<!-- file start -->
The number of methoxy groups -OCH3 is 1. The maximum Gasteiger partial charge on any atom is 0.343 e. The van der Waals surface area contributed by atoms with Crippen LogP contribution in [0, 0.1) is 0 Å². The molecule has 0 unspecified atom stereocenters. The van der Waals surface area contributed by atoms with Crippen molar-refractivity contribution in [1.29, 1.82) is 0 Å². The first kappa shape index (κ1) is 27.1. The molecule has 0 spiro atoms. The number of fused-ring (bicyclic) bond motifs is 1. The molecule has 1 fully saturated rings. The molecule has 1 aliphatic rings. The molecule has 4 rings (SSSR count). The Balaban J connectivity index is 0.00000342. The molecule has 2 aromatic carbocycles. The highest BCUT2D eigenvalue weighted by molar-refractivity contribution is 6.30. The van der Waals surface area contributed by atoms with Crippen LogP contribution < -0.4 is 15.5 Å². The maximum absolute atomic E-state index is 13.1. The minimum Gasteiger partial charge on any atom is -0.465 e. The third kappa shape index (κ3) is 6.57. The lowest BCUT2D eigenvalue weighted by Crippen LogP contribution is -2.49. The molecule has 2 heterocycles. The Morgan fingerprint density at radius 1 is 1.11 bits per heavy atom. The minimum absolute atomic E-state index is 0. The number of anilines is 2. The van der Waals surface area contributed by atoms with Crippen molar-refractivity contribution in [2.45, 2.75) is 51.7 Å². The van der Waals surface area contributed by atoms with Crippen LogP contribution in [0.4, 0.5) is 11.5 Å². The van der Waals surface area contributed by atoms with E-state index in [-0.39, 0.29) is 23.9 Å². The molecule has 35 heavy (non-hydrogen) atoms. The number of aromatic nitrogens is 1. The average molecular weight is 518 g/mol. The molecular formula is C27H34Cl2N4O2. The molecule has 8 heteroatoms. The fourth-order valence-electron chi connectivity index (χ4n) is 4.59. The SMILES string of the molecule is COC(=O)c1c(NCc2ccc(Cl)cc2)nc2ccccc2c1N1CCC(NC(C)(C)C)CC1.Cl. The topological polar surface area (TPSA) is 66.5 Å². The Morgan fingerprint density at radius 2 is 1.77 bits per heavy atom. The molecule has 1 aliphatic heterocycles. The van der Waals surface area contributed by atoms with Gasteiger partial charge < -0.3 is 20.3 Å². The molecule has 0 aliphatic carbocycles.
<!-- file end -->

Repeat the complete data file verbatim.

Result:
The number of methoxy groups -OCH3 is 1. The maximum Gasteiger partial charge on any atom is 0.343 e. The van der Waals surface area contributed by atoms with Crippen LogP contribution in [0, 0.1) is 0 Å². The molecule has 0 unspecified atom stereocenters. The van der Waals surface area contributed by atoms with Crippen molar-refractivity contribution in [1.29, 1.82) is 0 Å². The first kappa shape index (κ1) is 27.1. The molecule has 0 spiro atoms. The number of fused-ring (bicyclic) bond motifs is 1. The molecule has 1 fully saturated rings. The molecule has 1 aliphatic rings. The molecule has 4 rings (SSSR count). The Balaban J connectivity index is 0.00000342. The molecule has 2 aromatic carbocycles. The highest BCUT2D eigenvalue weighted by molar-refractivity contribution is 6.30. The van der Waals surface area contributed by atoms with Crippen LogP contribution < -0.4 is 15.5 Å². The maximum absolute atomic E-state index is 13.1. The minimum Gasteiger partial charge on any atom is -0.465 e. The third kappa shape index (κ3) is 6.57. The lowest BCUT2D eigenvalue weighted by Crippen LogP contribution is -2.49. The molecule has 2 heterocycles. The Morgan fingerprint density at radius 1 is 1.11 bits per heavy atom. The minimum absolute atomic E-state index is 0. The number of anilines is 2. The van der Waals surface area contributed by atoms with Crippen molar-refractivity contribution in [2.45, 2.75) is 51.7 Å². The van der Waals surface area contributed by atoms with Crippen LogP contribution in [0.4, 0.5) is 11.5 Å². The van der Waals surface area contributed by atoms with E-state index in [-0.39, 0.29) is 23.9 Å². The molecule has 35 heavy (non-hydrogen) atoms. The number of aromatic nitrogens is 1. The average molecular weight is 518 g/mol. The molecular formula is C27H34Cl2N4O2. The molecule has 8 heteroatoms. The fourth-order valence-electron chi connectivity index (χ4n) is 4.59. The SMILES string of the molecule is COC(=O)c1c(NCc2ccc(Cl)cc2)nc2ccccc2c1N1CCC(NC(C)(C)C)CC1.Cl. The topological polar surface area (TPSA) is 66.5 Å². The Morgan fingerprint density at radius 2 is 1.77 bits per heavy atom. The molecule has 1 aliphatic heterocycles. The van der Waals surface area contributed by atoms with Gasteiger partial charge < -0.3 is 20.3 Å². The molecule has 0 aliphatic carbocycles.